For the past few years, through boom and bust, hype cycles and FUD (and just about anything in between), we’ve heard that Bitcoin is what’s next. Evangelists say it’s the logical successor to fiat currency, a long-overdue replacement to paper cash that’s overstayed its welcome. Detractors point out its inherent volatility and potential for abuse by bad actors, terrorists, and international drug cartels.
But regardless of which side of the spectrum you reside on, it’s becoming increasingly clear that Bitcoin, even if it were to supplant fiat, isn’t going to do it anytime soon.
According to UBS, a Swiss multinational investment bank, Bitcoin must clear one of two hurdles to become a viable option as a true currency: its price would need to hit nearly $213,000, or its networking capabilities would need dramatic improvement.
“Our findings suggest that Bitcoin, in its current form, is too unstable and limited to become a viable means of payment for global transactions or a mainstream asset class,” UBS said in its report, released today.
Aside from volatility, it’s the relatively slow pace at which Bitcoin processes payments that’s leading to the diminished view of its potential. While Visa and MasterCard rely on payment processes that can handle more than 5,000 transactions per second, Bitcoin slogs along, often taking several minutes to process a single transaction. Ehtereum offers more potential here, but still moves at a snail’s pace by comparison (15 seconds per transaction).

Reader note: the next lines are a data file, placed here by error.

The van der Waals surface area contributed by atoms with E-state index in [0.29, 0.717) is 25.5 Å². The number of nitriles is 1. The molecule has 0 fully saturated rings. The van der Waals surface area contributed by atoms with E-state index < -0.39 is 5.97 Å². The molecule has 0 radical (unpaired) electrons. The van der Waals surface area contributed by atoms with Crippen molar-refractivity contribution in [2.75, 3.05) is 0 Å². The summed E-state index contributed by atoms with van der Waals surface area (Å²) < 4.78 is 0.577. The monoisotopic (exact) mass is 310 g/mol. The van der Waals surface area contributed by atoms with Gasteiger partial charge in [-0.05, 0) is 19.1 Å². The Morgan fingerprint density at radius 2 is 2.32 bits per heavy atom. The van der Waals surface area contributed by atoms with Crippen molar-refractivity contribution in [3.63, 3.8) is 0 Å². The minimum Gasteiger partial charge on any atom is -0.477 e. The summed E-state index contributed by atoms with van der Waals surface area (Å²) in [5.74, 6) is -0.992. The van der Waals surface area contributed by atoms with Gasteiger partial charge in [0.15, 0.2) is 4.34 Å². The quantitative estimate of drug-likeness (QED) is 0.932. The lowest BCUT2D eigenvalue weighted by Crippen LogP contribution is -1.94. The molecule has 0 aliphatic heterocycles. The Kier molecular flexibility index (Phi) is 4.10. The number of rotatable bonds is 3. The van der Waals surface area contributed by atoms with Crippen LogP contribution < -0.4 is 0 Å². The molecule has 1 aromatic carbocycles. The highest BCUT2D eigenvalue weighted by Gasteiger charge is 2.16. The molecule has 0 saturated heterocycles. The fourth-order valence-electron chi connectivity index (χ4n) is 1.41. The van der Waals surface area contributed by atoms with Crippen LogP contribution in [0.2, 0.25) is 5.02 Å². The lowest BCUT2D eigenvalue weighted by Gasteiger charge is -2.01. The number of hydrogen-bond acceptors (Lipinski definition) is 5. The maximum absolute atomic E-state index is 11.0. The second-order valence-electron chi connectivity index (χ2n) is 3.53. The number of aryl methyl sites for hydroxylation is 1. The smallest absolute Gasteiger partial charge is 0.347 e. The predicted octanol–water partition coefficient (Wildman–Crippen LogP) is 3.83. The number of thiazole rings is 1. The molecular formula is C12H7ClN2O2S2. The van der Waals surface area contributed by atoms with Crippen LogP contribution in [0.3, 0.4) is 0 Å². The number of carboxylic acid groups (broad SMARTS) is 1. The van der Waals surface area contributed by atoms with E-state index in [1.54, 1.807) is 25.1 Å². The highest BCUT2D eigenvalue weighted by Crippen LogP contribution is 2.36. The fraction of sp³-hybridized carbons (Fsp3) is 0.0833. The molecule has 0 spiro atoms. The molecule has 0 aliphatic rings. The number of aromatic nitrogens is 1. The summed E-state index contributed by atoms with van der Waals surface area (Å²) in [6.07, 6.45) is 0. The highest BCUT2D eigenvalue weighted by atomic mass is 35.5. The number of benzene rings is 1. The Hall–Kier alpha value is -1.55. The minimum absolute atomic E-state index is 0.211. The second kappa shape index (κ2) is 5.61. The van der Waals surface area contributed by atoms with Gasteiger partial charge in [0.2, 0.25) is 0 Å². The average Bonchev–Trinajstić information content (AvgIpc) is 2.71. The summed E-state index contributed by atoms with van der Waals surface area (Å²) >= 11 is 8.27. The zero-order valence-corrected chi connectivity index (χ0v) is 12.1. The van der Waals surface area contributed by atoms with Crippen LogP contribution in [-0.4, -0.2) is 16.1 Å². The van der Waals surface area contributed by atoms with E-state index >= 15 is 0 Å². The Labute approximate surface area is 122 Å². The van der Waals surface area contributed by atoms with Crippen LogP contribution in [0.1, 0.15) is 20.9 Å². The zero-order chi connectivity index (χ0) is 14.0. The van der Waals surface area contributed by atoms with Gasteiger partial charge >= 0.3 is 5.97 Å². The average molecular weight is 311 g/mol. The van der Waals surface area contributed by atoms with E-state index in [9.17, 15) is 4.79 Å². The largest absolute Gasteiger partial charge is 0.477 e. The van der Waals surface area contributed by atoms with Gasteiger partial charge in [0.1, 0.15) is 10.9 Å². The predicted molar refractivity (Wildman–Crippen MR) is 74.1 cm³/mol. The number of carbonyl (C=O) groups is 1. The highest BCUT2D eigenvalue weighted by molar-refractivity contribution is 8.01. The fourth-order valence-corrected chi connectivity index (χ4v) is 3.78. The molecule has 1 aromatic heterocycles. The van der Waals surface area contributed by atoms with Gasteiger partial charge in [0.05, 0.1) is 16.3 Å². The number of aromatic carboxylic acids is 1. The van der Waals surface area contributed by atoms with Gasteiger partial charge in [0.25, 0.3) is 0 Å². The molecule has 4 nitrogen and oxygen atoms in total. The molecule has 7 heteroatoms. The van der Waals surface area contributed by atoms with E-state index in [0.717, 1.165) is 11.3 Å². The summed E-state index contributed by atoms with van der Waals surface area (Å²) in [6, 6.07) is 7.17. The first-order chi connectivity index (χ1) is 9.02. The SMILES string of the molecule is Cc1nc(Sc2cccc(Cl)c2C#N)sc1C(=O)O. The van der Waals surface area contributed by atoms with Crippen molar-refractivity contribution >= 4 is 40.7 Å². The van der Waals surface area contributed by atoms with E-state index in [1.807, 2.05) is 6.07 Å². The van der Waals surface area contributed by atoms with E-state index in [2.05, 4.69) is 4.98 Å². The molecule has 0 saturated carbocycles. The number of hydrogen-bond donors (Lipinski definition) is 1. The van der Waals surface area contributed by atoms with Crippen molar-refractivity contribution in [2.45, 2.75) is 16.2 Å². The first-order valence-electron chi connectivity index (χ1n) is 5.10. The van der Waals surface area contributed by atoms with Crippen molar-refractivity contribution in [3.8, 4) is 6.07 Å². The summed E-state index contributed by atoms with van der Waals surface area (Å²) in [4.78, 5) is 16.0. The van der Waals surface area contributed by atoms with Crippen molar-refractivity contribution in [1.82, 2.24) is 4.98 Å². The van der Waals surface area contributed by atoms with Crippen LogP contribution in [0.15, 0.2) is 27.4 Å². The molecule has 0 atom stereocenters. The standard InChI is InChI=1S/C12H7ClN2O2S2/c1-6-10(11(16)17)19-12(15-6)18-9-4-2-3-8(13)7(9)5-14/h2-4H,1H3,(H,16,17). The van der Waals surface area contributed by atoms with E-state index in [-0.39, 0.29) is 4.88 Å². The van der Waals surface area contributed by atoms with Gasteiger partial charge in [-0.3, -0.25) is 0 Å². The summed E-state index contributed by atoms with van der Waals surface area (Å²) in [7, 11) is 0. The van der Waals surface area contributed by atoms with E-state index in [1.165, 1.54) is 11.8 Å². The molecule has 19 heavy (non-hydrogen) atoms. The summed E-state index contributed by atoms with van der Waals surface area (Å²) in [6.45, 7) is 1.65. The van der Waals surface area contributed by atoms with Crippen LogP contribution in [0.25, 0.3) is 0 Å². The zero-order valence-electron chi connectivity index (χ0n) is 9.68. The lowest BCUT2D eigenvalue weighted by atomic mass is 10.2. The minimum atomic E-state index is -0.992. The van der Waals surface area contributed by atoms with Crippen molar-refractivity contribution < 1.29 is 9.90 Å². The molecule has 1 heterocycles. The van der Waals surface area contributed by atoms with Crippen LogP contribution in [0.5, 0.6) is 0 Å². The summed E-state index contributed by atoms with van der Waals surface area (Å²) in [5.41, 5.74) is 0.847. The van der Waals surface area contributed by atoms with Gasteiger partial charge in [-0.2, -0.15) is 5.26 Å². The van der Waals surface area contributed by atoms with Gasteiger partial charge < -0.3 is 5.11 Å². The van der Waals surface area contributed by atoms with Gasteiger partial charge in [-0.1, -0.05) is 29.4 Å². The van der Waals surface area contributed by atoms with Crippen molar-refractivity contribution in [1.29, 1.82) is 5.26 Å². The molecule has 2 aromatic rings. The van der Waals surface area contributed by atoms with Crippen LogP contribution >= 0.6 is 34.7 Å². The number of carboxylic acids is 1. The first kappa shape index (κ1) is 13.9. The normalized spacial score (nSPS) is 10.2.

Unfortunately for the Bitcoin faithful, it’s not just the slow speeds at which payments are processed, and confirmed. According to Chainalysis Inc., speculative demand has accounted for more than 70 percent of all pricing changes, pointing to a market led by speculative investment, not the underlying value — whatever that means for a digital currency — of the asset class itself.
Worse, we may have already reached peak Bitcoin, at least as a currency. Aside from from a “bear market” that ate up 70 percent of the cryptocurrency’s value earlier this year, affinity seems to be dwindling. After peaking in September of last year, Bitcoin’s use in commerce has declined every month since. None of this bodes well for replacing fiat currency, as you’d, presumably, actually have to use it to buy things at some point — which is made more difficult with its high volatility and a decline in interest to use Bitcoin to pay for things.
So what’s left? Not much. It could still be considered a digital asset, like internet gold. Although even that would be a highly volatile asset that’s really only appealing to speculative investors.
Is Bitcoin dead? Of course not. As with any digital currency, things can change in a heartbeat. Improvements to the underlying technology could speed up payments considerably — like we saw when Bitcoin’s ‘Lightning network’ went live earlier this year. Or, and this might be difficult to believe given its awful start to 2018, Bitcoin may actually reach that magical $213,000 mark, a number that would, again, presumably, smooth some of the friction, leading to a less volatile asset.
But it’s Bitcoin, so ultimately… ¯_(ツ)_/¯
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